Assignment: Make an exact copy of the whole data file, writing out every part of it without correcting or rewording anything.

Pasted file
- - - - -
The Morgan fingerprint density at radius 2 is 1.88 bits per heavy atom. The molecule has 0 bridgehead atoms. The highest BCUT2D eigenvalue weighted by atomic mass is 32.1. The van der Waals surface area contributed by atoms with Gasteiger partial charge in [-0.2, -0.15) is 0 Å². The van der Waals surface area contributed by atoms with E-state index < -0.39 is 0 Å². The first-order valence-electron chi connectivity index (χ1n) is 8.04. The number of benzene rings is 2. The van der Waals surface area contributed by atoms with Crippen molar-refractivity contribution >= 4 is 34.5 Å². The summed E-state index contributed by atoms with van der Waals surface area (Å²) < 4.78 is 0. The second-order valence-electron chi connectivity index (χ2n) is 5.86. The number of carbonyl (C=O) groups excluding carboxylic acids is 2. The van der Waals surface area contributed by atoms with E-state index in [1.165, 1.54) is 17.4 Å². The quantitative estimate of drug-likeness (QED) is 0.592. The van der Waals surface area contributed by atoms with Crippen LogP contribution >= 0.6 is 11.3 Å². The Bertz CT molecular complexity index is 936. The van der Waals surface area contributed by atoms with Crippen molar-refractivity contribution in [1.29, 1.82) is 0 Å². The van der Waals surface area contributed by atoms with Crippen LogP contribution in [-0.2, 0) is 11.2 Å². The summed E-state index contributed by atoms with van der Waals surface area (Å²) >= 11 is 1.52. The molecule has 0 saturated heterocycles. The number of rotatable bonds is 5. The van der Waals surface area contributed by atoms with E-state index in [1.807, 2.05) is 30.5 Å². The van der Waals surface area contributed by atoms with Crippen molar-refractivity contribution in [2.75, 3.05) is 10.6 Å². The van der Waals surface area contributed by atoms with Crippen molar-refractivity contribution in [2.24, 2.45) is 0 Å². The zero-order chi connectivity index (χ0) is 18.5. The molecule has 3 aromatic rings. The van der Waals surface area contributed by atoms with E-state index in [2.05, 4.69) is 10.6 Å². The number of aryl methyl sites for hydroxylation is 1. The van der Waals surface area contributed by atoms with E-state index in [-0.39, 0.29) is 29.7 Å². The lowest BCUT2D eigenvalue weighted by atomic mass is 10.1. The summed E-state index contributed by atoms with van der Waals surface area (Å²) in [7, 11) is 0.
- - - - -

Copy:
The Morgan fingerprint density at radius 2 is 1.88 bits per heavy atom. The molecule has 0 bridgehead atoms. The highest BCUT2D eigenvalue weighted by atomic mass is 32.1. The van der Waals surface area contributed by atoms with Gasteiger partial charge in [-0.2, -0.15) is 0 Å². The van der Waals surface area contributed by atoms with E-state index < -0.39 is 0 Å². The first-order valence-electron chi connectivity index (χ1n) is 8.04. The number of benzene rings is 2. The van der Waals surface area contributed by atoms with Crippen molar-refractivity contribution >= 4 is 34.5 Å². The summed E-state index contributed by atoms with van der Waals surface area (Å²) < 4.78 is 0. The second-order valence-electron chi connectivity index (χ2n) is 5.86. The number of carbonyl (C=O) groups excluding carboxylic acids is 2. The van der Waals surface area contributed by atoms with E-state index in [1.165, 1.54) is 17.4 Å². The quantitative estimate of drug-likeness (QED) is 0.592. The van der Waals surface area contributed by atoms with Crippen LogP contribution >= 0.6 is 11.3 Å². The Bertz CT molecular complexity index is 936. The van der Waals surface area contributed by atoms with Crippen molar-refractivity contribution in [1.29, 1.82) is 0 Å². The van der Waals surface area contributed by atoms with Crippen LogP contribution in [-0.2, 0) is 11.2 Å². The summed E-state index contributed by atoms with van der Waals surface area (Å²) >= 11 is 1.52. The molecule has 0 saturated heterocycles. The number of rotatable bonds is 5. The van der Waals surface area contributed by atoms with E-state index in [1.807, 2.05) is 30.5 Å². The van der Waals surface area contributed by atoms with Crippen molar-refractivity contribution in [2.75, 3.05) is 10.6 Å². The van der Waals surface area contributed by atoms with Crippen molar-refractivity contribution in [2.24, 2.45) is 0 Å². The zero-order chi connectivity index (χ0) is 18.5. The molecule has 3 aromatic rings. The van der Waals surface area contributed by atoms with E-state index in [2.05, 4.69) is 10.6 Å². The number of aryl methyl sites for hydroxylation is 1. The van der Waals surface area contributed by atoms with E-state index in [-0.39, 0.29) is 29.7 Å². The lowest BCUT2D eigenvalue weighted by atomic mass is 10.1. The summed E-state index contributed by atoms with van der Waals surface area (Å²) in [7, 11) is 0.